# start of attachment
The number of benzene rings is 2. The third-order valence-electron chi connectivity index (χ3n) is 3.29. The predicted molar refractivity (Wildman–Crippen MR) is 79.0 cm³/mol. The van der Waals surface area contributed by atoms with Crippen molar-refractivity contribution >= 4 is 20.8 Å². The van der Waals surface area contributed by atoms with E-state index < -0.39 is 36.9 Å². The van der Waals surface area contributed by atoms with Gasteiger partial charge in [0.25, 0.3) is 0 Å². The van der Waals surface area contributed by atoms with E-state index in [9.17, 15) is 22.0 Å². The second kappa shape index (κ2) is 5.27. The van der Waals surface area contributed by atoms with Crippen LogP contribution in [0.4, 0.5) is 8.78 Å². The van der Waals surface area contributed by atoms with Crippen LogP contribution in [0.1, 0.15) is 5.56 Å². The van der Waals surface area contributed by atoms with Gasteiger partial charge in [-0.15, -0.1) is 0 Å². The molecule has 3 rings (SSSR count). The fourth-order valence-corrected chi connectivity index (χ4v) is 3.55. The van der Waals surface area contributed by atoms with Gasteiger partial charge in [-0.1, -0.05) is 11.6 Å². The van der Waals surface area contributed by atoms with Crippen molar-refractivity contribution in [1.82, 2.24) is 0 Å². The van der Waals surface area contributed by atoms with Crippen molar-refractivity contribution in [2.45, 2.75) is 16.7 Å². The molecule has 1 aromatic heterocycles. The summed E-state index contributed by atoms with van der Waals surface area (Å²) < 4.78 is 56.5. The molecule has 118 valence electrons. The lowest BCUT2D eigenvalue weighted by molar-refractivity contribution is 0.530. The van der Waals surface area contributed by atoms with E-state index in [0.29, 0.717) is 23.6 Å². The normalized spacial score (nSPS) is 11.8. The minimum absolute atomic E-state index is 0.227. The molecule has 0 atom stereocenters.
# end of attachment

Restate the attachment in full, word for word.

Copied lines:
The number of benzene rings is 2. The third-order valence-electron chi connectivity index (χ3n) is 3.29. The predicted molar refractivity (Wildman–Crippen MR) is 79.0 cm³/mol. The van der Waals surface area contributed by atoms with Crippen molar-refractivity contribution >= 4 is 20.8 Å². The van der Waals surface area contributed by atoms with E-state index < -0.39 is 36.9 Å². The van der Waals surface area contributed by atoms with Gasteiger partial charge in [0.25, 0.3) is 0 Å². The van der Waals surface area contributed by atoms with E-state index in [9.17, 15) is 22.0 Å². The second kappa shape index (κ2) is 5.27. The van der Waals surface area contributed by atoms with Crippen LogP contribution in [0.4, 0.5) is 8.78 Å². The van der Waals surface area contributed by atoms with Crippen LogP contribution in [0.1, 0.15) is 5.56 Å². The van der Waals surface area contributed by atoms with Gasteiger partial charge in [-0.15, -0.1) is 0 Å². The molecule has 3 rings (SSSR count). The fourth-order valence-corrected chi connectivity index (χ4v) is 3.55. The van der Waals surface area contributed by atoms with Gasteiger partial charge in [-0.1, -0.05) is 11.6 Å². The van der Waals surface area contributed by atoms with Crippen molar-refractivity contribution in [1.82, 2.24) is 0 Å². The van der Waals surface area contributed by atoms with Crippen molar-refractivity contribution in [2.45, 2.75) is 16.7 Å². The molecule has 1 aromatic heterocycles. The summed E-state index contributed by atoms with van der Waals surface area (Å²) < 4.78 is 56.5. The molecule has 118 valence electrons. The lowest BCUT2D eigenvalue weighted by molar-refractivity contribution is 0.530. The van der Waals surface area contributed by atoms with E-state index in [0.29, 0.717) is 23.6 Å². The normalized spacial score (nSPS) is 11.8. The minimum absolute atomic E-state index is 0.227. The molecule has 0 atom stereocenters.